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Affinity and Effect of Anticancer Drugs on the Redox Reactivity of Hemoglobin

  • Cristina Puscas
    Cristina Puscas
    Department of Chemistry, Babes-Bolyai University, 1 Mihail Kogalniceanu Street, Cluj-Napoca 400084, Romania
  • Alina Mircea
    Alina Mircea
    Department of Chemistry, Babes-Bolyai University, 1 Mihail Kogalniceanu Street, Cluj-Napoca 400084, Romania
    More by Alina Mircea
  • Madalina Raiu
    Madalina Raiu
    Department of Chemistry, Babes-Bolyai University, 1 Mihail Kogalniceanu Street, Cluj-Napoca 400084, Romania
  • Mihaela Mic
    Mihaela Mic
    Department of Molecular and Biomolecular Physics, National Institute of Isotopic and Molecular Technologies, 400293 Cluj-Napoca, Romania
    More by Mihaela Mic
  • Amr A. A. Attia
    Amr A. A. Attia
    Department of Chemistry, Babes-Bolyai University, 1 Mihail Kogalniceanu Street, Cluj-Napoca 400084, Romania
  • , and 
  • Radu Silaghi-Dumitrescu*
    Radu Silaghi-Dumitrescu
    Department of Chemistry, Babes-Bolyai University, 1 Mihail Kogalniceanu Street, Cluj-Napoca 400084, Romania
    *E-mail: [email protected]
Cite this: Chem. Res. Toxicol. 2019, 32, 7, 1402–1411
Publication Date (Web):June 21, 2019
https://doi.org/10.1021/acs.chemrestox.9b00094
Copyright © 2019 American Chemical Society

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    Abstract

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    Hemoglobin’s redox reactivity is affected by anticancer drugs of the antitubulin class. Direct binding of these drugs to hemoglobin, with biomedically relevant affinities, is demonstrated. While this interaction is mostly allosteric, in the case of docetaxel, a direct redox reaction is also observed—correlating well with structural differences between the four compounds. A role for Tyr145 in this reactivity is proposed, in line with previous observations of the importance of this amino acid in the reactivity of Hb toward agents of oxidative stress. A susceptibility of vinorelbin (and to a lower extent of paclitaxel) toward peroxide and peroxidase is shown.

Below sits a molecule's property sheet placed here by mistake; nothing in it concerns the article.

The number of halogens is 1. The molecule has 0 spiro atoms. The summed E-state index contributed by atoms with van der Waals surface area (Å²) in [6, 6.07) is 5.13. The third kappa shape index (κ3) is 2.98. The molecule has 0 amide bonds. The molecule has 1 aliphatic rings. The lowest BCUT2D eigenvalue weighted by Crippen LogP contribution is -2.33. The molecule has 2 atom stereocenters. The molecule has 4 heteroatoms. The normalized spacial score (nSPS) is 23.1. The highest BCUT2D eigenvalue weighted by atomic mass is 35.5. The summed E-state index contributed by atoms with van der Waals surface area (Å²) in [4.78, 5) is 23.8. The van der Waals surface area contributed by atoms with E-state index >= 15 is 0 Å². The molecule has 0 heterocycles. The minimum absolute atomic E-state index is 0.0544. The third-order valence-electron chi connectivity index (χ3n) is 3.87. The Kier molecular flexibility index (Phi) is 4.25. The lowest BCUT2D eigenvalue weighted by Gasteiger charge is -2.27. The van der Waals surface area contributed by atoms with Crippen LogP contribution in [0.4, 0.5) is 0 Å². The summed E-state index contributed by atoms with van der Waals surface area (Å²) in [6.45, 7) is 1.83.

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    The Supporting Information is available free of charge on the ACS Publications website at DOI: 10.1021/acs.chemrestox.9b00094.

    • Autooxidation rates of hemoglobin in the presence of irinotecan and vinorelbine and raw data for the nitrite-induced autoxidation of hemoglobin experiment (PDF)

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    Cited By

    This article is cited by 5 publications.

    1. Cezara Zagrean-Tuza, Ilinca Igescu, Alexandru Lupan, Radu Silaghi-Dumitrescu. A study of the molecular interactions of hemoglobin with diverse classes of therapeutic agents. Inorganica Chimica Acta 2024, 567 , 122053. https://doi.org/10.1016/j.ica.2024.122053
    2. Dana Elena Popa, Iulia Gabriela David, Mihaela Carmen Cheregi, Emilia Elena Iorgulescu, Mihaela Buleandră. (Bio)electroanalysis of microtubule-targeting agents used in cancer chemotherapy. Microchemical Journal 2023, 192 , 108965. https://doi.org/10.1016/j.microc.2023.108965
    3. Hassan A. Alhazmi, Md Shamsher Alam, Mohammed Albratty, Asim Najmi, Ahmed A. Abdulhaq, Rym Hassani, Waquar Ahsan, Abdulrahman N. Qramish, . Binding Investigation of Some Important Metal Ions Copper (I), Nickel (II), and Aluminium (III) with Bovine Serum Albumin Using Valid Spectroscopic Techniques. Journal of Chemistry 2023, 2023 , 1-10. https://doi.org/10.1155/2023/2581653
    4. Jing Tu, Min Tang, Guoqing Li, Liang Chen, Yong Huang, . Molecular Typing Based on Oxidative Stress Genes and Establishment of Prognostic Characteristics of 7 Genes in Lung Adenocarcinoma. Oxidative Medicine and Cellular Longevity 2022, 2022 , 1-34. https://doi.org/10.1155/2022/9683819
    5. Francisco Carrascoza, Radu Silaghi-Dumitrescu. The dynamics of hemoglobin-haptoglobin complexes. Relevance for oxidative stress. Journal of Molecular Structure 2022, 1250 , 131703. https://doi.org/10.1016/j.molstruc.2021.131703

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